An Open Letter to My Fellow Citizens:
Regardless of whatever political differences may exist between us, now is the time for all good Americans to stand up and say that torture is not now, never has been, and never will be acceptable.
We have survived the loss of our fellow Americans in the Civil War and two World Wars, in Viet Nam and other conflicts, and continue to do so in Afghanistan and Iraq.
We have survived the turbulence of the civil rights movement and desegregation, the insanity of McCarthy and the HUAC hearings, the constant threat of nuclear holocaust being unleashed by other nations – or even our own.
And yet we emerged on the other side of it all, wounded but intact, stronger as a result of lessons learned, bound together by a sense of purpose and an ideology that decreed, simply yet emphatically, that we were above certain behavior; conduct that separated us from those less enlightened, those less intelligent, those less civilized.
Never before have we, as a people, faced such a true crisis of faith as we do now. Because through every struggle, every disagreement, every conflict of opinion as to who we are, and what we stand for as a country, torture was something we collectively refused to sanction as part of our conduct.
Torture; the very word is repugnant to true patriots, no less the actions associated with its use. And yet here we are, hearing our elected representatives discussing it, promoting it, embracing it, thereby discounting the value of every life ever lost in the cause of democracy, of freedom, of being a nation that holds itself out as representing something far above such barbarism.
We have heard torture being intellectualized, as though it were some theoretical discussion that does not involve pain deliberately inflicted on a fellow human being – a dispassionate view the Nazis perfected as they tortured concentration camp inmates without regard to human suffering.
We have heard torture being touted as necessary to protect our country from those who would do it harm. And yet no one supportive of this claim has any explanation as to how the torture of a Guantanamo Bay detainee, who has had no contact with the outside world for years, can provide any useful information that would lead to uncovering any current plot against us. No one has yet to show the proof of torture having resulted in anything of value, nor have its proponents deigned to discuss the very real fact that information obtained through torture is often fabricated to ensure release from the pain, and is therefore so misleading as to draw attention and action away from actual threats that may exist.
We have heard the sorriest of excuses ever uttered by anyone who has ever lived on the face of the earth: “But they do it, so why shouldn’t we?” We know that refusing to torture may not save one of our own from such treatment if captured by an enemy. But we also know that our use of torture does nothing to discourage that practice by the enemy – and, in fact, we know that it undoubtedly encourages it.
We have heard torture dismissed as being equivalent to a fraternity hazing, something to be laughed about after-the-fact over cocktails at alumni get-togethers – as though bloodied, broken, mutilated bodies are simply representative of those who didn’t make the cut, who couldn’t take a joke.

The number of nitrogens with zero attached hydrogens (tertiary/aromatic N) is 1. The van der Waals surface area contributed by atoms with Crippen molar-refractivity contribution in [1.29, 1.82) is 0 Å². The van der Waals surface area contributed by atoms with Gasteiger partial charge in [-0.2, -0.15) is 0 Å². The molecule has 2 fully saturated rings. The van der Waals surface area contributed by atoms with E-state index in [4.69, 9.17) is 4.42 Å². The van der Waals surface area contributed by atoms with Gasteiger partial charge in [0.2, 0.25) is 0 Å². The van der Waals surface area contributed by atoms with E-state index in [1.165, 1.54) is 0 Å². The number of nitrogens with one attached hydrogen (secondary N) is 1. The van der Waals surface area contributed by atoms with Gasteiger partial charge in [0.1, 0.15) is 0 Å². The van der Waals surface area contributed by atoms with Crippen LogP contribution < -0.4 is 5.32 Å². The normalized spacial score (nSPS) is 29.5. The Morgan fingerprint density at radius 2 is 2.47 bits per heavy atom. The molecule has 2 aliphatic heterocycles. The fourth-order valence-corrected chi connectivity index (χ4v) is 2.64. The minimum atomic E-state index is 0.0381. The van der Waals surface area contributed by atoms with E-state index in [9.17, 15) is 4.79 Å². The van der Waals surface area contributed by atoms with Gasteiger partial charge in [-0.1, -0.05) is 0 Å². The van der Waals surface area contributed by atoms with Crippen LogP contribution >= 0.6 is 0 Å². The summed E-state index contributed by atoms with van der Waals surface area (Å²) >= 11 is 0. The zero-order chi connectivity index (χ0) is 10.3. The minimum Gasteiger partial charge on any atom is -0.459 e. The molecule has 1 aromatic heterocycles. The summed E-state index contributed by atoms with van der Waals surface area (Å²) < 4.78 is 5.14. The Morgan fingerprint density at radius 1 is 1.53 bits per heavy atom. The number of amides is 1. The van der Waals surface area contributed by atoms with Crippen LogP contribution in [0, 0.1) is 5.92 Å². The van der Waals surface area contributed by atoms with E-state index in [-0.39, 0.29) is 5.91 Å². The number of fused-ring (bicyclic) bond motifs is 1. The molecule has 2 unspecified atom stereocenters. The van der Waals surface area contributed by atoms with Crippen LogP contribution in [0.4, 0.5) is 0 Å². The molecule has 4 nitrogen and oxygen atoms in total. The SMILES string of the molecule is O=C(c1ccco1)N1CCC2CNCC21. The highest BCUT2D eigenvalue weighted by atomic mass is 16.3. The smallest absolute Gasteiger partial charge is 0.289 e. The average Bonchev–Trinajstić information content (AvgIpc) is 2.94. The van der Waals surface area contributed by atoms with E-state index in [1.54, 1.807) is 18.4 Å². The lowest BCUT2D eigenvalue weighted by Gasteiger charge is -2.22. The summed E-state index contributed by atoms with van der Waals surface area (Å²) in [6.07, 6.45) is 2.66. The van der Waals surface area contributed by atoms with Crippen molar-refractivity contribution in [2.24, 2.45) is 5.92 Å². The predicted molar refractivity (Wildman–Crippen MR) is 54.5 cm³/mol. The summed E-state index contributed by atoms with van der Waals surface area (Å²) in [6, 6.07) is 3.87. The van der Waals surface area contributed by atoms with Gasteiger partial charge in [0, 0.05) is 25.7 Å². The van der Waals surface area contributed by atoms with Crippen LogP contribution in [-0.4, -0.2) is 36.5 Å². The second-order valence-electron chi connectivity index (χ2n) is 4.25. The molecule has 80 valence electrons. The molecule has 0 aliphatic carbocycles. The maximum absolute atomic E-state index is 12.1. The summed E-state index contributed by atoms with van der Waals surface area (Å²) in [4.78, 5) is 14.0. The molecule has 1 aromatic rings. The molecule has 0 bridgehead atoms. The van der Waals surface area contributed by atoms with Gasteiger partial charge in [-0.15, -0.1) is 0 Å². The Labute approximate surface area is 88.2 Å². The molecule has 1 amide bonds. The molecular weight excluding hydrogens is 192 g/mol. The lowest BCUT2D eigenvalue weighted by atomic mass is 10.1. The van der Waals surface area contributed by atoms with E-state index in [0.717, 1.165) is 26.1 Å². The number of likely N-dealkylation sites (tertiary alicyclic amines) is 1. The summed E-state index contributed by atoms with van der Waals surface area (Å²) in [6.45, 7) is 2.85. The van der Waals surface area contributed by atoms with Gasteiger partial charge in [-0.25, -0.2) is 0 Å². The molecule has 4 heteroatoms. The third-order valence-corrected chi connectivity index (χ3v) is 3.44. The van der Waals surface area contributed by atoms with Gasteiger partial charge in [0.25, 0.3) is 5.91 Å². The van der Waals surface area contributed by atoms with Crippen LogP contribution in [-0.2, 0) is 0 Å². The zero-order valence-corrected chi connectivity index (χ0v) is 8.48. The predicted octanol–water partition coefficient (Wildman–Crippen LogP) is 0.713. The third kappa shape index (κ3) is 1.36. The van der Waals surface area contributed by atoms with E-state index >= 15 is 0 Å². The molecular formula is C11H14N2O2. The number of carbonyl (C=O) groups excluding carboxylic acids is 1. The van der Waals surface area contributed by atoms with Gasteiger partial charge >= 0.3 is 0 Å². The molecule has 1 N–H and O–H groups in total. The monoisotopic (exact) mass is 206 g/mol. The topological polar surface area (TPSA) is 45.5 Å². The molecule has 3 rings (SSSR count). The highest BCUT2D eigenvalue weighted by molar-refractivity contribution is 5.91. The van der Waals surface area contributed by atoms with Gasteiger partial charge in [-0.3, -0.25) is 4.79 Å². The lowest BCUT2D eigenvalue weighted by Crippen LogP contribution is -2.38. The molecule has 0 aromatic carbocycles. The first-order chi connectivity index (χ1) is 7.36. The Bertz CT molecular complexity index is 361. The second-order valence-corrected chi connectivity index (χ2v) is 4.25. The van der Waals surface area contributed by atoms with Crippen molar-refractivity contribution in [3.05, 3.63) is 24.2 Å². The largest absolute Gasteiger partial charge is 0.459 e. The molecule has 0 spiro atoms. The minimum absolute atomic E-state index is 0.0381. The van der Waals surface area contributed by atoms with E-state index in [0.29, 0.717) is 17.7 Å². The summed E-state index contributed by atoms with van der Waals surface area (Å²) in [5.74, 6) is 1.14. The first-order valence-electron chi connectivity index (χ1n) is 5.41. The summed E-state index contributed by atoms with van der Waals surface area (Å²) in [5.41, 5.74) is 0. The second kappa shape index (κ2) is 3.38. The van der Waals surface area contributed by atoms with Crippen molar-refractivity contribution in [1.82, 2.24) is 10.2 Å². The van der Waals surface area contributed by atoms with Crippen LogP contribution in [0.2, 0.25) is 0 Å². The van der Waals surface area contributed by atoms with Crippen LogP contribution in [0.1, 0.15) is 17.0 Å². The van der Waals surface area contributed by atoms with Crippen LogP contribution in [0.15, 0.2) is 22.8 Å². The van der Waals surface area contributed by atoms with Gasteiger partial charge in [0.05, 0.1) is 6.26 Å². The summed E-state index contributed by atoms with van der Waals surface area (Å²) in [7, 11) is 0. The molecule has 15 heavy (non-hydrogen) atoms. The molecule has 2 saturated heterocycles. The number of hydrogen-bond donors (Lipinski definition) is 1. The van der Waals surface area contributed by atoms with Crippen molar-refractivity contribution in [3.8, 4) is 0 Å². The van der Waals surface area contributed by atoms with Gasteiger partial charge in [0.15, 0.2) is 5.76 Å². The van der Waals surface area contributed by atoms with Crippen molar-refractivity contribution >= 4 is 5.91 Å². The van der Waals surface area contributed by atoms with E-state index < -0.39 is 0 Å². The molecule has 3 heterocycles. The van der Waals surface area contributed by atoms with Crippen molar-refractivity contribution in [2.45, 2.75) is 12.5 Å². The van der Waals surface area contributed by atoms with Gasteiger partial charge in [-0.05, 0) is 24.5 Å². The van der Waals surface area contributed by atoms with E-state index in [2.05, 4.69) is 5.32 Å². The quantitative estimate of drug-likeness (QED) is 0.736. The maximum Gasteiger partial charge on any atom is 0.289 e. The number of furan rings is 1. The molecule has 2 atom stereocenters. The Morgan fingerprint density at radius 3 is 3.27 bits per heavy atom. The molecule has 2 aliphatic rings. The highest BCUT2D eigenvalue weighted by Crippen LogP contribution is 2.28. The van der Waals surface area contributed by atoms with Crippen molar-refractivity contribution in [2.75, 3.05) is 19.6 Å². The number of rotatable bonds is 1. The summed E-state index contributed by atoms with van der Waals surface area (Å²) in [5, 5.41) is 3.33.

And there is one more thing that those who would lead us down this path will never speak about, and that is the innocent. You won’t hear a word about those who have been tortured being totally innocent of any wrongdoing; nor will you hear the undeniable fact that torture, especially of the innocent, breeds hatred against those who engage in its practice, hatred that not only creates but emboldens enemies who would strike at us to avenge the spilling of innocent blood.
I want you, my fellow citizens, to close your eyes and imagine your son, your daughter, your parent, your grandparent, your spouse, your best friend suffering unbelievable pain, crying out for a moment’s respite, begging for mercy and finding none. Now I want you to recognize the fact that every person who is being tortured as we speak is someone’s child, someone’s loved one.
There are only two sides to this issue, and they are not Republican/Democratic, liberal/conservative, right/left; there is simply the right side and the wrong side.
And the time has come for each of us to decide which side we are on, and act accordingly.
I urge each of my fellow citizens to contact their representatives and tell them, without equivocation, that our nation does not stand for torture, and remind them that your future votes, political support, and campaign contributions will be reflective of that position.
We have already, as a nation, ventured far beyond that line that should not be crossed; too many have skipped merrily along that inviting garden path of better-safe-than-sorry-what-ifs – a road littered with doubts and fear-induced recriminations that can never truly be undone, forgotten, nor repented for.
But it is not too late to step back from the edge of the abyss, and refuse to be led like sheep by those who are of lesser morals than We The People.
We know in our hearts that what is wrong, what is immoral, what is unjust, what is despicable cannot be allowed even the slightest chink through which to insinuate itself into our conduct, no less be given fertile ground in which to take hold and prosper.
In spite of all of the vitriol that may exist between us as citizens of differing political beliefs, if we cannot stand together on this issue as citizens, our nation is truly lost.
Posted in full with permission of author.
Originally posted at democraticundergrouns.com: http://journals.democraticunderground.com/NanceGreggs/298